Bill Jeffrey and Paul Lowrey – the story of brothers In Blue and brothers in life

Here we have Paul Lowrey and Bill Jeffrey at the Minute Maid Park celebration of one of their birthdays. They were born two days apart 54 years ago.

Quite often the special stories of the police bonding process only emerge when we lose one of the brothers or sisters.

So it was with Senior Police Officer Bill Jeffrey and his “brother” – his brother – Officer Paul Lowrey.

Officer Lowrey delivered one of two special eulogies at Jeffrey’s memorial service Sept. 27 at Grace Church. Another testament of the closeness of Jeffrey and the Lowrey family came when the Rev. Charles Lowrey, the officer’s father, delivered the scriptural message at the fallen officer’s celebration of life.

The senior Lowrey said Jeffrey was like a son to him, an individual dedicated to God, his family and his chosen calling as a Houston police officer. Lowrey is pastor of Shady Grove Baptist Church near Crockett.

After the service, Paul Lowrey told the Badge & Gun the story of the development of this special brotherhood. They both graduated Spring High School in 1985, having that “ton of fun” high school kids are known to engage in. They were both religious and believed in strong family units.

Lowrey said a growing number of Spring High graduates have chosen the Houston Police Department as the stomping ground for their calling. He estimated there have been at least 10 or more over the past few decades.

Currently, he said, there are five from the Spring High Class of 1985. Besides Jeffrey and Lowrey there are Averest Gilliam, Mitch Callahan and Jay Wiseman. This is quite a number of officers from the same high school class. It far outpaces a one-time tradition that Houston’s Waldrip High School had for producing HPD officers.

Lowrey said there was no reason that he and Jeffrey would become so close. After all, they were polar opposites in many ways: “I just told an Army buddy two week ago I never liked anyone from New Jersey. I found out last Wednesday Bill was born there. God has a sense of   humor, I think.”

Other differences: Army (Paul), Navy (Bill). Southern. Northern. Introvert. Extravert.

“We were the odd couple and really were closer than brothers,” Lowrey said.

They were both patriotic. And Lowrey said it was more than the fact that both of these brothers almost being born on the same day – the Fourth of July. Lowrey was born July 1, Jeffrey on July 3 – 54 years ago. Every year they celebrated on the same day. (We have in this edition a picture of the two when the celebration was held at Minute Maid Park at an Astros game).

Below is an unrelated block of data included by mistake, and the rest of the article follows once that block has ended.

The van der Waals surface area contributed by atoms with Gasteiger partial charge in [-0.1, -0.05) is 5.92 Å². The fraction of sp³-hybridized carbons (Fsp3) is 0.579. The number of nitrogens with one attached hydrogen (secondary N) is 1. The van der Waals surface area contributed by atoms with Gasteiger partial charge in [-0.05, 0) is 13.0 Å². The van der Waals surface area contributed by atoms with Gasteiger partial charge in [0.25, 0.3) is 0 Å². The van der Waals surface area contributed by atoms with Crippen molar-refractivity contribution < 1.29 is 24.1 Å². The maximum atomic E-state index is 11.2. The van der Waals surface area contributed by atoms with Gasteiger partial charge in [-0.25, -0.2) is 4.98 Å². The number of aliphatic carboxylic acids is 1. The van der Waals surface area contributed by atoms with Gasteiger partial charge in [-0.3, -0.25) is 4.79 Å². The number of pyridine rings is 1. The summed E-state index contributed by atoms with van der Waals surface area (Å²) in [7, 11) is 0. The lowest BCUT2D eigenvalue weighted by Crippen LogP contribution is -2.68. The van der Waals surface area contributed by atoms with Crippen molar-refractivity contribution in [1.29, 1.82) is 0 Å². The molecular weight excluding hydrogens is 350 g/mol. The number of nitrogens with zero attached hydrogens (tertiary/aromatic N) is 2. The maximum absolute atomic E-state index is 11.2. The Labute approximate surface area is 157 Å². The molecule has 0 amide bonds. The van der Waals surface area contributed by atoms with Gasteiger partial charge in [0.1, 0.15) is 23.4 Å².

“We saw each other every Christmas and spoke to each other every birthday since 1981,” Lowrey recalled. “We’re the godfather to each other’s children too, and were at all the kids’ baptisms.”

As for HPD, Jeffrey entered 31 years ago in Cadet Class No. 140. It took Lowrey longer. He felt the urge about that same time but entered the oil business instead. Then came 2004 and Class No. 204. Lowrey said his dad discouraged him from going in about the same time as Bill Jeffrey but later changed his mind, becoming an encourager.

The Rev. Lowrey pinned the Houston Police badge on his son at graduation. The brothers in blue!

“Bill was something else. My family loved him just like me and my brothers. They are devastated.

“My sons are devastated because Uncle Bill was their playmate. He was their favorite and stopped everything he was doing to spend time with them. He was at their births and I was at Lacie’s.”

Lowrey said here awhile back Jeffrey grew concerned, appearing to be angry at his close friend during a get-together with their wives.

At the time of his death, Jeffrey and his wife Susanne, a retired HPD officer, were in the process of completing construction of their dream retirement home near Huntsville. Jeffrey was concerned that Lowrey and his wife were planning to build theirs too far away for his liking. He wanted them closer.

Lowrey said his plans changed, deciding to locate the couple’s retirement abode closer to the man he called his brother.